## 113.17 Variants of cotangent complexes for schemes

This section gives an alternative construction of the cotangent complex of a morphism of schemes. This section is currently in the obsolete chapter as we can get by with the easier version discussed in Cotangent, Section 90.25 for applications.

Let $f : X \to Y$ be a morphism of schemes. Let $\mathcal{C}_{X/Y}$ be the category whose objects are commutative diagrams

113.17.0.1
\begin{equation} \label{obsolete-equation-object} \vcenter { \xymatrix{ X \ar[d] & U \ar[l] \ar[d] \ar[r]_ i & A \ar[ld] \\ Y & V \ar[l] } } \end{equation}

of schemes where

1. $U$ is an open subscheme of $X$,

2. $V$ is an open subscheme of $Y$, and

3. there exists an isomorphism $A = V \times \mathop{\mathrm{Spec}}(P)$ over $V$ where $P$ is a polynomial algebra over $\mathbf{Z}$ (on some set of variables).

In other words, $A$ is an (infinite dimensional) affine space over $V$. Morphisms are given by commutative diagrams.

Notation. An object of $\mathcal{C}_{X/Y}$, i.e., a diagram (113.17.0.1), is often denoted $U \to A$ where it is understood that (a) $U$ is an open subscheme of $X$, (b) $U \to A$ is a morphism over $Y$, (c) the image of the structure morphism $A \to Y$ is an open $V \subset Y$, and (d) $A \to V$ is an affine space. We'll write $U \to A/V$ to indicate $V \subset Y$ is the image of $A \to Y$. Recall that $X_{Zar}$ denotes the small Zariski site $X$. There are forgetful functors

$\mathcal{C}_{X/Y} \to X_{Zar},\ (U \to A) \mapsto U \quad \text{and}\quad \mathcal{C}_{X/Y} \mapsto Y_{Zar},\ (U \to A/V) \mapsto V.$

Lemma 113.17.1. Let $X \to Y$ be a morphism of schemes.

1. The category $\mathcal{C}_{X/Y}$ is fibred over $X_{Zar}$.

2. The category $\mathcal{C}_{X/Y}$ is fibred over $Y_{Zar}$.

3. The category $\mathcal{C}_{X/Y}$ is fibred over the category of pairs $(U, V)$ where $U \subset X$, $V \subset Y$ are open and $f(U) \subset V$.

Proof. Ad (1). Given an object $U \to A$ of $\mathcal{C}_{X/Y}$ and a morphism $U' \to U$ of $X_{Zar}$ consider the object $i' : U' \to A$ of $\mathcal{C}_{X/Y}$ where $i'$ is the composition of $i$ and $U' \to U$. The morphism $(U' \to A) \to (U \to A)$ of $\mathcal{C}_{X/Y}$ is strongly cartesian over $X_{Zar}$.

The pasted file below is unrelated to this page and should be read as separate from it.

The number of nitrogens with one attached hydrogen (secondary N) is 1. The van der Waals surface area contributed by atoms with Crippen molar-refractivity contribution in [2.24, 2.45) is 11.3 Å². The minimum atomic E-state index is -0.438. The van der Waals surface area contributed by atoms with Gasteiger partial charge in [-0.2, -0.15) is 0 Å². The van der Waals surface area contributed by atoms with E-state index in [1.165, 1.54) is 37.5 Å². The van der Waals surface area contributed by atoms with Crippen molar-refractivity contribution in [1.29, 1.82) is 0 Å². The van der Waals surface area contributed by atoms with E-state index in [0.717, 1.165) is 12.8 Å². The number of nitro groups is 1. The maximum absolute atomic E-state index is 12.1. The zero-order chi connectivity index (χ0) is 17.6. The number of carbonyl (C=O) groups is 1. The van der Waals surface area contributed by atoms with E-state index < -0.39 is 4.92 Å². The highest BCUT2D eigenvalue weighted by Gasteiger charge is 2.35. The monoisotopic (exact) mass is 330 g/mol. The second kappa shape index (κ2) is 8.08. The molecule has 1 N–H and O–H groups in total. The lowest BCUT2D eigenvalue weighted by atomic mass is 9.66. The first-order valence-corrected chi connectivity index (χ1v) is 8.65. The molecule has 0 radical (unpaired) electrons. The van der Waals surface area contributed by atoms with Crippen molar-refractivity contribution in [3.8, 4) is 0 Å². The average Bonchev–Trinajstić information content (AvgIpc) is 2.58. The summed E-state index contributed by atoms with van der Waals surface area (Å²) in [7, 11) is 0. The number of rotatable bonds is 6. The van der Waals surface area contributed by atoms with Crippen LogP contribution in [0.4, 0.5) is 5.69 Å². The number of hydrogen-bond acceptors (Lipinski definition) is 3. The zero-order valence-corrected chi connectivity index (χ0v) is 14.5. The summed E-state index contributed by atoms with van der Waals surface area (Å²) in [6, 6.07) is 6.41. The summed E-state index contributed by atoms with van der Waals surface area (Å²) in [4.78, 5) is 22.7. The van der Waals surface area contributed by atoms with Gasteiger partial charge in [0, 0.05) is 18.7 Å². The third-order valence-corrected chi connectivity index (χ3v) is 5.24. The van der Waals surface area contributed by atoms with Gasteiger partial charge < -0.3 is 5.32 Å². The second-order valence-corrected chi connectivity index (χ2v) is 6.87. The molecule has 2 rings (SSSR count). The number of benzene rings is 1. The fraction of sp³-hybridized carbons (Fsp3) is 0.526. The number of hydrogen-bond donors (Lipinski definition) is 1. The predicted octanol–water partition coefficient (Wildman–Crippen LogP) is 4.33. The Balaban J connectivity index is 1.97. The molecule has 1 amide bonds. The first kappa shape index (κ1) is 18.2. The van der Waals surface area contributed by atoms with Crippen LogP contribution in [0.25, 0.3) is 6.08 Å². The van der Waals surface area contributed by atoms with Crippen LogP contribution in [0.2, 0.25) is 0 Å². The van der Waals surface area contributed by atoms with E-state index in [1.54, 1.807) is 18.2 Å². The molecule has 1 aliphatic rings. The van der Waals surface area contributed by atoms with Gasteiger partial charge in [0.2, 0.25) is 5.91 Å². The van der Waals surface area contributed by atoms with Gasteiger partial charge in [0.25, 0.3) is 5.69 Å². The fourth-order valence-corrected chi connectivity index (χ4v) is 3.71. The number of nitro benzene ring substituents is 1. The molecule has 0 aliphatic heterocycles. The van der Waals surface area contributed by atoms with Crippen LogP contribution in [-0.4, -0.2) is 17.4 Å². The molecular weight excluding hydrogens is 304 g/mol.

Ad (2). Given an object $U \to A/V$ and $V' \to V$ we can set $U' = U \cap f^{-1}(V')$ and $A' = V' \times _ V A$ to obtain a strongly cartesian morphism $(U' \to A') \to (U \to A)$ over $V' \to V$.

Ad (3). Denote $(X/Y)_{Zar}$ the category in (3). Given $U \to A/V$ and a morphism $(U', V') \to (U, V)$ in $(X/Y)_{Zar}$ we can consider $A' = V' \times _ V A$. Then the morphism $(U' \to A'/V') \to (U \to A/V)$ is strongly cartesian in $\mathcal{C}_{X/Y}$ over $(X/Y)_{Zar}$. $\square$

We obtain a topology $\tau _ X$ on $\mathcal{C}_{X/Y}$ by using the topology inherited from $X_{Zar}$ (see Stacks, Section 8.10). If not otherwise stated this is the topology on $\mathcal{C}_{X/Y}$ we will consider. To be precise, a family of morphisms $\{ (U_ i \to A_ i) \to (U \to A)\}$ is a covering of $\mathcal{C}_{X/Y}$ if and only if

1. $U = \bigcup U_ i$, and

2. $A_ i = A$ for all $i$.

We obtain the same collection of sheaves if we allow $A_ i \cong A$ in (2). The functor $u$ defines a morphism of topoi $\pi : \mathop{\mathit{Sh}}\nolimits (\mathcal{C}_{X/Y}) \to \mathop{\mathit{Sh}}\nolimits (X_{Zar})$.

The site $\mathcal{C}_{X/Y}$ comes with several sheaves of rings.

1. The sheaf $\mathcal{O}$ given by the rule $(U \to A) \mapsto \mathcal{O}(A)$.

2. The sheaf $\underline{\mathcal{O}}_ X = \pi ^{-1}\mathcal{O}_ X$ given by the rule $(U \to A) \mapsto \mathcal{O}(U)$.